Cases reported "Oculomotor Nerve Diseases"

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11/285. Aggravation of brainstem symptoms caused by a large superior cerebellar artery aneurysm after embolization by Guglielmi detachable coils--case report.

    An 81-year-old male presented with right oculomotor nerve paresis and left hemiparesis caused by a mass effect of a large superior cerebellar artery aneurysm. Endovascular treatment was performed using Guglielmi detachable coils. The patient subsequently suffered aggravation of the mass effect 3 weeks after the embolization. Bilateral vertebral artery occlusion was performed, which decreased the cerebral edema surrounding the aneurysm, but his neurological symptoms did not improve. Parent artery occlusion is recommended as the first choice of treatment for an unclippable large or giant aneurysm causing a mass effect on the brainstem. ( info)

12/285. Unusual cranial nerve palsy caused by cavernous sinus aneurysms. Clinical and anatomical considerations reviewed.

    BACKGROUND: Two cases of intracavernous internal carotid artery aneurysm with unusual clinical findings are reported. The pathomechanism and clinical significance are discussed. CASE DESCRIPTION: The first patient was a 49-year-old woman who presented with 6th nerve palsy and Horner's syndrome caused by a posteriorly located intracavernous aneurysm. The symptoms improved gradually in proportion to the size of the aneurysm. The second patient was a 69-year-old woman with isolated oculomotor superior division palsy caused by an anteriorly located large aneurysm. CONCLUSION: In the first case, a local aneurysmal compression at both the 6th nerve and the sympathetic fibers sent from the plexus on the intracavernous internal carotid artery is the most probable explanation. In the second case, the aneurysm might have selectively compressed the superior division of the oculomotor nerve at the anterior cavernous sinus. Clinical recognition of these syndromes results in a better diagnostic orientation. The authors discuss the pertinent anatomy and pathophysiology of the lesions because these findings are rarely seen clinically or in the literature. ( info)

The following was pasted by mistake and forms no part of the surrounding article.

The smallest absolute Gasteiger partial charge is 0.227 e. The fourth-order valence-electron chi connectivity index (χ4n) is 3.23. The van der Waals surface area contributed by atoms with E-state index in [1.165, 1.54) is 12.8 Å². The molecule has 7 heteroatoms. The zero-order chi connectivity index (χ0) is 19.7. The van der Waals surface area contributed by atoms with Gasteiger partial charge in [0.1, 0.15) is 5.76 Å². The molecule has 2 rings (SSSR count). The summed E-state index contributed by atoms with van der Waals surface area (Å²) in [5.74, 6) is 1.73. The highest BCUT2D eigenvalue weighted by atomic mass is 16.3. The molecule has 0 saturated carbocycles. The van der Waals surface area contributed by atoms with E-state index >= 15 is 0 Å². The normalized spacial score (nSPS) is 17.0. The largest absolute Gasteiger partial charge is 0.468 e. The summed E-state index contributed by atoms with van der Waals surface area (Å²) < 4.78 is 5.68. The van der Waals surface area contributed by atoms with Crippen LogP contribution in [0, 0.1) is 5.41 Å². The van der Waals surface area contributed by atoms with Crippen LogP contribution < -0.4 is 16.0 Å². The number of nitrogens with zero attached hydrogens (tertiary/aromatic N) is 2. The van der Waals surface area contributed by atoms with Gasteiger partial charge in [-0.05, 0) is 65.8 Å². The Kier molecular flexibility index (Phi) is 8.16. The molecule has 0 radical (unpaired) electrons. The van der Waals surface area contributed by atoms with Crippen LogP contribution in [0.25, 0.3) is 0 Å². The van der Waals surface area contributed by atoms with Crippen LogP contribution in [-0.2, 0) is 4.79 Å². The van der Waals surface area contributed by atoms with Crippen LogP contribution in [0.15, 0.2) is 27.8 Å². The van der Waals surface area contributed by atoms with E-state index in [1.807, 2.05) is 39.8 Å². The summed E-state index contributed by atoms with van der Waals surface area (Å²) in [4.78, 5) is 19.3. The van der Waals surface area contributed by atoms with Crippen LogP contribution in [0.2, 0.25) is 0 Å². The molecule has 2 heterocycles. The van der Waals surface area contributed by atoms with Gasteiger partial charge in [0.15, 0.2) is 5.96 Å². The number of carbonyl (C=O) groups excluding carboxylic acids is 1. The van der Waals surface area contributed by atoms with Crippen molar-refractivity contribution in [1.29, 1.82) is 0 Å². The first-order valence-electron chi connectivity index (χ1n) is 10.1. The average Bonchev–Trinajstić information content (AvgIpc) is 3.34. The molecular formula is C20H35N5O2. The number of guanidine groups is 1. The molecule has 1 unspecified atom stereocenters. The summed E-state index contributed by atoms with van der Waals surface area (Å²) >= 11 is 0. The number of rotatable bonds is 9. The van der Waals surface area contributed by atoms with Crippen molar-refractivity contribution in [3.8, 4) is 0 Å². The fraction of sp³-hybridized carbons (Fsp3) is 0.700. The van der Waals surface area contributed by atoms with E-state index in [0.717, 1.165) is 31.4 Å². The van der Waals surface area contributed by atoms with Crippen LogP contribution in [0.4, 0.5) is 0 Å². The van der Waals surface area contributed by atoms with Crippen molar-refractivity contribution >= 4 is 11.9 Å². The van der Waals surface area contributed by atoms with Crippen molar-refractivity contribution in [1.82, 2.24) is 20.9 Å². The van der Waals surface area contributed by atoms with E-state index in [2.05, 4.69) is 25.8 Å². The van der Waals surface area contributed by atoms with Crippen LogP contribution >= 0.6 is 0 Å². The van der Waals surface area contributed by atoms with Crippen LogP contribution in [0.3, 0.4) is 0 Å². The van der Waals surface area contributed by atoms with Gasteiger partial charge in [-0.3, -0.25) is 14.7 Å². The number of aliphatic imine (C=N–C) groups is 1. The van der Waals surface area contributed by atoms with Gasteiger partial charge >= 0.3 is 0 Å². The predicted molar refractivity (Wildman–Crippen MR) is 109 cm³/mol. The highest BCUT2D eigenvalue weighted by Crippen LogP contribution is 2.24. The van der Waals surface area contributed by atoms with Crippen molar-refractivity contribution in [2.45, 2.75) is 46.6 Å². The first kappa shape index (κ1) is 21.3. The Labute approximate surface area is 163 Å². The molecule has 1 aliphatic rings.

13/285. Weber's syndrome secondary to subarachnoid hemorrhage.